Alaa al-Marjani, File, Associated Press
BAGHDAD — A half year after the U.S. military left Iraq, dire predictions seem to be coming true: The country is mired in violence and the government is on the verge of collapsing. With no relief in sight, there's growing talk of Iraq as a failed state as al-Qaida's local wing staged near daily attacks that killed at least 234 people in June.
Iraq no longer suffers widespread retaliatory killings between Sunni and Shiite extremists that brought the country to the brink of civil war. But the spike in violence heightens fears that Iraq could limp along for years as an unstable and dangerous country.
June was the second-deadliest month since U.S. troops withdrew from Iraq in mid-December as insurgents exploited the political struggles between the country's ethnic and sectarian factions. More significant than the numbers was the fact that insurgents appeared able to sustain the level of violence over a longer period than usual. There was a major deadly bombing or shooting rampage almost every three days, many targeting Shiite pilgrims.
The violence has brought the weakness of Iraq's security apparatus into sharp focus even as deepening political divisions dim the prospects that the country will emerge as a stable democracy after decades of war and dictatorship.
"The state is almost paralyzed and dysfunctional due to political feuds. In such circumstances, the security forces also will be paralyzed and the insurgents groups are making use of this chaos," Haider al-Saadi, the Shiite owner of internet cafe in eastern Baghdad, said Saturday. "I do not think that al-Qaida is getting any stronger — it is the state that is getting weaker."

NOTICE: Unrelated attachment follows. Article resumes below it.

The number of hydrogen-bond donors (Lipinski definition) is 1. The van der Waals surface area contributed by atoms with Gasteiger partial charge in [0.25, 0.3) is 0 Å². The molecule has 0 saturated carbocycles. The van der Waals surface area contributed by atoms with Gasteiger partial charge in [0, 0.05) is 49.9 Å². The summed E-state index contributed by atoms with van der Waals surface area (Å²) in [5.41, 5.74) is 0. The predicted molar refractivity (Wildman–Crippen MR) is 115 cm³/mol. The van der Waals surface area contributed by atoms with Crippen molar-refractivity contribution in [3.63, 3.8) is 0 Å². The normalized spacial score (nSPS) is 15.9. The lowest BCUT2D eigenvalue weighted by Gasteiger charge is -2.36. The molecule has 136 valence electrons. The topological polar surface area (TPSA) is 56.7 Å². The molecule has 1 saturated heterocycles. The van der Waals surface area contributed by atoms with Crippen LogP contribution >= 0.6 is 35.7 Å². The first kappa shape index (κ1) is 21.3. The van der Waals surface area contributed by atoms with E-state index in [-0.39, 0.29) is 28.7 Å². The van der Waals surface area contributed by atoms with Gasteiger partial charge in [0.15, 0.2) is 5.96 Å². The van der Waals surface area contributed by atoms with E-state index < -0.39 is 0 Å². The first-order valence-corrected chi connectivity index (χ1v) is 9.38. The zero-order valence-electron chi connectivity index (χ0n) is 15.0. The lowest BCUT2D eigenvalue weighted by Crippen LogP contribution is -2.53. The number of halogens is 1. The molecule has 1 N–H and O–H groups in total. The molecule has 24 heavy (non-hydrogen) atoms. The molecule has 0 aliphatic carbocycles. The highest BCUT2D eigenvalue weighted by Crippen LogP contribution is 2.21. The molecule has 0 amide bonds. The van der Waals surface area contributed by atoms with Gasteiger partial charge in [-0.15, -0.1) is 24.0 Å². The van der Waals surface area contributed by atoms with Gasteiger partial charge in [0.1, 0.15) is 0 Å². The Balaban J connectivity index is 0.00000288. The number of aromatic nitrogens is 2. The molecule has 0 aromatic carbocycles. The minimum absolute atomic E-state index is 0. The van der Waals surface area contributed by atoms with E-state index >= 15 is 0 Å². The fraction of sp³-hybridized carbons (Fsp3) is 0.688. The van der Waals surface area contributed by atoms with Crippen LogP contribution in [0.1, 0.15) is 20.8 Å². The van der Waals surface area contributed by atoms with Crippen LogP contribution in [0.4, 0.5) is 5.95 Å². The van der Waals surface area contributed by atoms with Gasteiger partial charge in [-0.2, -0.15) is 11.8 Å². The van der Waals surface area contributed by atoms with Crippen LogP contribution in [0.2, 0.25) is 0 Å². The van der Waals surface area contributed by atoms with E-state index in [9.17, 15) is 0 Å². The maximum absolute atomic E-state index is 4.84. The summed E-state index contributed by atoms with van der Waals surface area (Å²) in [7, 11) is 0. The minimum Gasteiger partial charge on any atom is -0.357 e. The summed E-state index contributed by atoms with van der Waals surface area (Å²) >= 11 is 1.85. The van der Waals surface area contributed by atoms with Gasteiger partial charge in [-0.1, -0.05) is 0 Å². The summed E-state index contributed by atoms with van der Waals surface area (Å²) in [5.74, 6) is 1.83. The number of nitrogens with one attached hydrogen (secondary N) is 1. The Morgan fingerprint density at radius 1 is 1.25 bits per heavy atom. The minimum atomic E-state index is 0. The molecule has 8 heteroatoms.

The situation deteriorated shortly after American troops left Iraq on Dec. 18, following failed negotiations to stay beyond a year-end withdrawal deadline that was cemented in a 2008 security agreement.
The next day Prime Minister Nouri al-Maliki's government issued terror charges against Vice President Tariq al-Hashemi, one of Iraq's highest-ranking Sunnis, who fled Baghdad and remains on the lam. Sunni lawmakers briefly boycotted parliament and al-Maliki's cabinet in protest. By spring, leaders of the self-ruled Kurdish northern region joined the Sunni-dominated Iraqiya political coalition against al-Maliki, whom they accused of refusing to share power.
And last week, in the first major defection by an influential Shiite leader, anti-American cleric Muqtada al-Sadr said he would direct his followers to join efforts to oust al-Maliki if a power-sharing agreement is not reached.
Al-Maliki, who won a second term in 2010, followed with a threat to call for early elections that would dissolve parliament if government infighting does not stop.
In calling for an early election, al-Maliki is betting he would win with enough widespread support to gain undisputed power. His political coalition fell short of winning the most seats in parliament in 2010 elections and back-room dealing among political parties delayed a new government from taking over for nine months.
Government spokesman Ali al-Dabbagh agreed Saturday that the political crisis has fueled June's violent surge.
"The insurgents are making use of the political differences in the country, and the recent attacks are the result of this political strife," al-Dabbagh said.
Violence has been steady across Iraq so far this year, but the levels of attacks in June soared beyond the occasional, if spectacular, wave of bombings that is al- Qaida's usual pattern. Victims mostly have been Shiite pilgrims, government officials and security forces — three of al-Qaida's favorite targets.